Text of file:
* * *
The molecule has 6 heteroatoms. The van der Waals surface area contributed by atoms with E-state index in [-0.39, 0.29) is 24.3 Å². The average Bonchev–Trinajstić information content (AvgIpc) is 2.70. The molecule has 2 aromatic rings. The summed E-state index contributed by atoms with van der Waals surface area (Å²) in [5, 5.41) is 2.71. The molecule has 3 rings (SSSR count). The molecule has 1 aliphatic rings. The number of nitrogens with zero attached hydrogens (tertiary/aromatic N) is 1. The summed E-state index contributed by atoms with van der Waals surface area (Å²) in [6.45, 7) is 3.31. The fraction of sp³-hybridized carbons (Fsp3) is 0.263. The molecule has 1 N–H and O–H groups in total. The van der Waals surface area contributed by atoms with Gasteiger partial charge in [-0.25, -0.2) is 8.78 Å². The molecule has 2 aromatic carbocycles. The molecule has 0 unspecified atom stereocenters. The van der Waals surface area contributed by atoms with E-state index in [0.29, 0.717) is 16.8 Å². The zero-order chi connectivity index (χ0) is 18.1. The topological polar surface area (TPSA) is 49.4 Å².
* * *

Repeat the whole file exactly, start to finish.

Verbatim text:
The molecule has 6 heteroatoms. The van der Waals surface area contributed by atoms with E-state index in [-0.39, 0.29) is 24.3 Å². The average Bonchev–Trinajstić information content (AvgIpc) is 2.70. The molecule has 2 aromatic rings. The summed E-state index contributed by atoms with van der Waals surface area (Å²) in [5, 5.41) is 2.71. The molecule has 3 rings (SSSR count). The molecule has 1 aliphatic rings. The number of nitrogens with zero attached hydrogens (tertiary/aromatic N) is 1. The summed E-state index contributed by atoms with van der Waals surface area (Å²) in [6.45, 7) is 3.31. The fraction of sp³-hybridized carbons (Fsp3) is 0.263. The molecule has 1 N–H and O–H groups in total. The van der Waals surface area contributed by atoms with Gasteiger partial charge in [-0.25, -0.2) is 8.78 Å². The molecule has 2 aromatic carbocycles. The molecule has 0 unspecified atom stereocenters. The van der Waals surface area contributed by atoms with E-state index in [0.29, 0.717) is 16.8 Å². The zero-order chi connectivity index (χ0) is 18.1. The topological polar surface area (TPSA) is 49.4 Å².